National Security

New Iraq study shows dramatic rise in violence

From the Post tonight:  

Violence in Iraq rose across the board this fall to the highest levels on record, fueled by the growth of Shiite militia that have replaced al-Qaeda as the most dangerous force propelling the nation toward civil war, according to a new Pentagon report released this afternoon.

Attack levels reached record highs in all categories as the number of coalition casualties surged 32 percent and the number of weekly attacks rose 22 percent nationwide from mid-August to mid-November, compared with the previous three months, according to the congressionally mandated Pentagon report.

The report documents that U.S. and Iraqi operations to quell violence in Baghdad ultimately failed, with attacks dipping in August before rebounding in September as death squads adapted to the increased presence of U.S. and Iraqi troops.

Meanwhile, Iraqi public fears of civil war grew, while confidence in the government of Prime Minister Nouri al-Maliki dropped significantly as Maliki's efforts at political reconciliation have shown "little progress," the report said.

Titled "Measuring Stability and Security in Iraq," the 50-page report is issued quarterly and compiled by the Pentagon at the behest of Congress.

It found that Iraqi civilian casualties rose 60 percent following the rise of the Maliki government in May.

So when folks like McCain propose a surge of American troops in Iraq, something rejected by the Joint Chiefs and Colin Powell, he is really talking about going after the Shiite militias, now an integral part of the Maliki government? I still can't really understand what the goal of the surge is. 

Update: The Times has a story this am about the failing electrical system in Baghdad:

BAGHDAD, Dec. 18 — Over the past six months, Baghdad has been all but isolated electrically, Iraqi officials say, as insurgents have effectively won their battle to bring down critical high-voltage lines and cut off the capital from the major power plants to the north, south and west.

The battle has been waged in the remotest parts of the open desert, where the great towers that support thousands of miles of exposed lines are frequently felled with explosive charges in increasingly determined and sophisticated attacks, generally at night. Crews that arrive to repair the damage are often attacked and sometimes killed, ensuring that the government falls further and further behind as it attempts to repair the lines.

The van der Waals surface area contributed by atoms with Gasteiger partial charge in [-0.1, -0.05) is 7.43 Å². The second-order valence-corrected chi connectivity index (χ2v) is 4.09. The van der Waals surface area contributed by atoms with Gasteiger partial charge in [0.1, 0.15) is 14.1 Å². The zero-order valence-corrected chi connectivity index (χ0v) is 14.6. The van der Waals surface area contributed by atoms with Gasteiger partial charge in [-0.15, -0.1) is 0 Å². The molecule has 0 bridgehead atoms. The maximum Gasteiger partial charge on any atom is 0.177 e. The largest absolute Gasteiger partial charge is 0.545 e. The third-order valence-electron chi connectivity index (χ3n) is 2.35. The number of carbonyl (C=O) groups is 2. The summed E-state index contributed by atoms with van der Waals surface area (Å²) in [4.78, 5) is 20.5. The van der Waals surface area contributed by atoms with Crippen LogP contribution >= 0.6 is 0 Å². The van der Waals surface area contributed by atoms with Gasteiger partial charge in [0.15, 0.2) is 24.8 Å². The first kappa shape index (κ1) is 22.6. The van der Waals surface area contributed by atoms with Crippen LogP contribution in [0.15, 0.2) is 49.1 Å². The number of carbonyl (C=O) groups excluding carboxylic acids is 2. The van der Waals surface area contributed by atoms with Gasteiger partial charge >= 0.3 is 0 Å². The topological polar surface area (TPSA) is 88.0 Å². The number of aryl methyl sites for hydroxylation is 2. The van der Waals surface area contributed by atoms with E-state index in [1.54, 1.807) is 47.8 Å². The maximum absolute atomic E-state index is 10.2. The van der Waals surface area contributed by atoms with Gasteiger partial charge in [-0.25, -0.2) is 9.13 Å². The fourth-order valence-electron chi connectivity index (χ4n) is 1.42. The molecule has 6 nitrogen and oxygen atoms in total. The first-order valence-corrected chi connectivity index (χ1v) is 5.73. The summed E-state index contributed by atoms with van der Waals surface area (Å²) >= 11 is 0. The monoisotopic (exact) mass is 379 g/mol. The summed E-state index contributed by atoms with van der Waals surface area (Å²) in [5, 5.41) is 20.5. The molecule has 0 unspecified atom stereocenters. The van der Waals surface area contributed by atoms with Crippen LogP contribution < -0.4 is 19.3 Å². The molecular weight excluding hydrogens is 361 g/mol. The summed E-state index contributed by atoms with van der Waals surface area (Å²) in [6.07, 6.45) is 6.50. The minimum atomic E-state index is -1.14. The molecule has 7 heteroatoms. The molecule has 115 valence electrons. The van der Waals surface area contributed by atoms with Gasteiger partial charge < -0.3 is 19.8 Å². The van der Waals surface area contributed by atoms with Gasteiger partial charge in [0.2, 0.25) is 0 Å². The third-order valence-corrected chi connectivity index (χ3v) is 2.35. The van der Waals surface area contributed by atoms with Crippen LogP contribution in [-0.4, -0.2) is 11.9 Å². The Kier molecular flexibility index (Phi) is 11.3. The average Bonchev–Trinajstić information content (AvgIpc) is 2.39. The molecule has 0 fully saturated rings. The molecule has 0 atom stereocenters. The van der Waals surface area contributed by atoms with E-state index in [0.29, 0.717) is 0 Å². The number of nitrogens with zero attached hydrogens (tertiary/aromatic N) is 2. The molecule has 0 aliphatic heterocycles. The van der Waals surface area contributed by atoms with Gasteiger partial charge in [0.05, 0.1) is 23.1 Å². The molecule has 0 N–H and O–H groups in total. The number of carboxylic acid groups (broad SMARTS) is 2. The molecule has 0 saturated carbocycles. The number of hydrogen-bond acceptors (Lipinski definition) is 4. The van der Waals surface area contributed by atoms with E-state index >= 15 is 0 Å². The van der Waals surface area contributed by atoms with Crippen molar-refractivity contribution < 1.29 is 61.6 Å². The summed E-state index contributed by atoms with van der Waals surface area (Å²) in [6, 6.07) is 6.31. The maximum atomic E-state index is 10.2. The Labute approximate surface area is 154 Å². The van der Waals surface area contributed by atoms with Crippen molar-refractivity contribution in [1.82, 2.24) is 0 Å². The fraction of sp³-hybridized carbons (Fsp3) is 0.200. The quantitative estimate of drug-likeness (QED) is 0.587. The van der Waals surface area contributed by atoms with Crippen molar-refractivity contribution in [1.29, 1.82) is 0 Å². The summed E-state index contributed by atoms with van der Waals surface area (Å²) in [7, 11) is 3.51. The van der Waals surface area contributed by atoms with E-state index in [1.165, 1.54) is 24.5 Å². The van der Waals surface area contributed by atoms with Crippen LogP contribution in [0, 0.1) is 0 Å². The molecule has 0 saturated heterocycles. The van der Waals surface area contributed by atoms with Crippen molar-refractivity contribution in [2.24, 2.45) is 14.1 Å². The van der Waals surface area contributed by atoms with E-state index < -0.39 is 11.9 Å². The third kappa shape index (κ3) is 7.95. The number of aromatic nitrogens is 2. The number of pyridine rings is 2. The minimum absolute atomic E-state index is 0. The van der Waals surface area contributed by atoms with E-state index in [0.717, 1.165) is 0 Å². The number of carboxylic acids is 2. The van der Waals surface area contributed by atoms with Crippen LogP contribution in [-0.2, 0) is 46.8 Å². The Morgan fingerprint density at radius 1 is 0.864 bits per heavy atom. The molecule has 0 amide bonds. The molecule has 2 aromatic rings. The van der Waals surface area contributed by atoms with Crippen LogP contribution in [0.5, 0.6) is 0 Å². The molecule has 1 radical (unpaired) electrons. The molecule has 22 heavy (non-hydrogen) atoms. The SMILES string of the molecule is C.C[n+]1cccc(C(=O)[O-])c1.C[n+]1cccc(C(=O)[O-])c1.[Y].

And in a measure of the deep disunity and dysfunction of this nation, when the repair crews and security forces are slow to respond, skilled looters often arrive with heavy trucks that pull down more of the towers to steal as much of the valuable aluminum conducting material in the lines as possible. The aluminum is melted into ingots and sold.

What amounts to an electrical siege of Baghdad is reflected in constant power failures and disastrously poor service in the capital, with severe consequences for security, governance, health care and the mood of an already weary and angry populace.

More evidence elections a setback for Ahmadinejad

The Times has another story tonight on how the initial returns In Iran appear to be a setback for Ahmadinejad.

Iran Round-Up Part I

I watched New America Foundation's "Dealing with Tehran" event today and was impressed, as always, by the insight of NAF Senior Fellows Flynt Leverett and Steve Clemons.  Unfortunately, the event was overshadowed by apparent White House interference in the CIA pre-publication review process of an op-ed Leverett wrote for the New York Times.  As a former Senior Director for Middle East affairs at the National Security Council, Leverett submits all his writing to the CIA to make sure it does not contain classified information.  According to him, Clemons and others, the White House requested the document from the CIA and redacted large sections of already publicly known information. 

You can read much more about this unprecedented move by the Bush Administration on Steve Clemons' blog The Washington Note. Expect this to be a big story going forward, especially following Tony Snow's denial at today's White House press briefing. Attempting to muzzle a widely respected expert on Iran and the Middle East like Flynt Leverett, just because he has criticized White House policy might be the ideal frame needed to explain the lack of transparency and flawed thinking of the Bush foreign policy team.

I'll have an in-depth wrap on the "Dealing with Tehran" event tomorrow, for those of you who missed it.  In the mean-time it's well-worth watching online in its entirety. 

While this important event, and ensuing drama, was going on, there were two important stories on Iran that may have flown below the radar.  First, Iran held elections on Sunday for its Assembly of Experts, the powerful body that selects Iran's Supreme Leader.  The Washington Post said: